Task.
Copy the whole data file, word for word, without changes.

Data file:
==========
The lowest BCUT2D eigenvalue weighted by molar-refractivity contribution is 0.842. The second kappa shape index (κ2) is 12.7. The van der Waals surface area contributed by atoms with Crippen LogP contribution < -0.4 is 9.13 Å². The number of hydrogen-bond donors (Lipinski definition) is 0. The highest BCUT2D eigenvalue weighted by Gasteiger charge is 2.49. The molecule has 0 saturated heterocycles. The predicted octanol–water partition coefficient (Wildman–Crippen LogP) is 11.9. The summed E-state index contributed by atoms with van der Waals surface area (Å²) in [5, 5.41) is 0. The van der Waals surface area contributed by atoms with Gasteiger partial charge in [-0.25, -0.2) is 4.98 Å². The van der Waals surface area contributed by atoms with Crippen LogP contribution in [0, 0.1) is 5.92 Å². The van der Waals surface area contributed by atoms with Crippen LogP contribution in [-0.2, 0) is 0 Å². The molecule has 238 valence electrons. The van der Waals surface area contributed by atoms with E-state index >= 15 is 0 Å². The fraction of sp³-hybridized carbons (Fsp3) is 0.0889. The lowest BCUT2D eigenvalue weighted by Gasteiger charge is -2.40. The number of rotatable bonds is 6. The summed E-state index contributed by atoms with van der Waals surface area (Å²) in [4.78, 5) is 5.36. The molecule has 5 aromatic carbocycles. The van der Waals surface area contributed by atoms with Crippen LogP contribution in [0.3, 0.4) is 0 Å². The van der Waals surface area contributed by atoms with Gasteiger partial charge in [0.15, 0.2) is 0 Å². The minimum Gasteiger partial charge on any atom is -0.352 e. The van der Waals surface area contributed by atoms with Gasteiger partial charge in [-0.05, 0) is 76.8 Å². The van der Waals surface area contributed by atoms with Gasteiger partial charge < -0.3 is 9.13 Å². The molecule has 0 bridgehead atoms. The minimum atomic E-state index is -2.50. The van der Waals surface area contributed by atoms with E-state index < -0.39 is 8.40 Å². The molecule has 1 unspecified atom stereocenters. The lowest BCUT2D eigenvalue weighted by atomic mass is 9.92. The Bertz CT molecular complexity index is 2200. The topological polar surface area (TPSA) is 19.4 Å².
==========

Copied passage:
The lowest BCUT2D eigenvalue weighted by molar-refractivity contribution is 0.842. The second kappa shape index (κ2) is 12.7. The van der Waals surface area contributed by atoms with Crippen LogP contribution < -0.4 is 9.13 Å². The number of hydrogen-bond donors (Lipinski definition) is 0. The highest BCUT2D eigenvalue weighted by Gasteiger charge is 2.49. The molecule has 0 saturated heterocycles. The predicted octanol–water partition coefficient (Wildman–Crippen LogP) is 11.9. The summed E-state index contributed by atoms with van der Waals surface area (Å²) in [5, 5.41) is 0. The van der Waals surface area contributed by atoms with Gasteiger partial charge in [-0.25, -0.2) is 4.98 Å². The van der Waals surface area contributed by atoms with Crippen LogP contribution in [0, 0.1) is 5.92 Å². The van der Waals surface area contributed by atoms with Crippen LogP contribution in [-0.2, 0) is 0 Å². The molecule has 238 valence electrons. The van der Waals surface area contributed by atoms with E-state index >= 15 is 0 Å². The fraction of sp³-hybridized carbons (Fsp3) is 0.0889. The lowest BCUT2D eigenvalue weighted by Gasteiger charge is -2.40. The number of rotatable bonds is 6. The summed E-state index contributed by atoms with van der Waals surface area (Å²) in [4.78, 5) is 5.36. The molecule has 5 aromatic carbocycles. The van der Waals surface area contributed by atoms with Crippen LogP contribution in [0.3, 0.4) is 0 Å². The van der Waals surface area contributed by atoms with Gasteiger partial charge in [0.15, 0.2) is 0 Å². The minimum Gasteiger partial charge on any atom is -0.352 e. The van der Waals surface area contributed by atoms with Gasteiger partial charge in [-0.05, 0) is 76.8 Å². The van der Waals surface area contributed by atoms with Gasteiger partial charge < -0.3 is 9.13 Å². The molecule has 0 bridgehead atoms. The minimum atomic E-state index is -2.50. The van der Waals surface area contributed by atoms with E-state index < -0.39 is 8.40 Å². The molecule has 1 unspecified atom stereocenters. The lowest BCUT2D eigenvalue weighted by atomic mass is 9.92. The Bertz CT molecular complexity index is 2200. The topological polar surface area (TPSA) is 19.4 Å².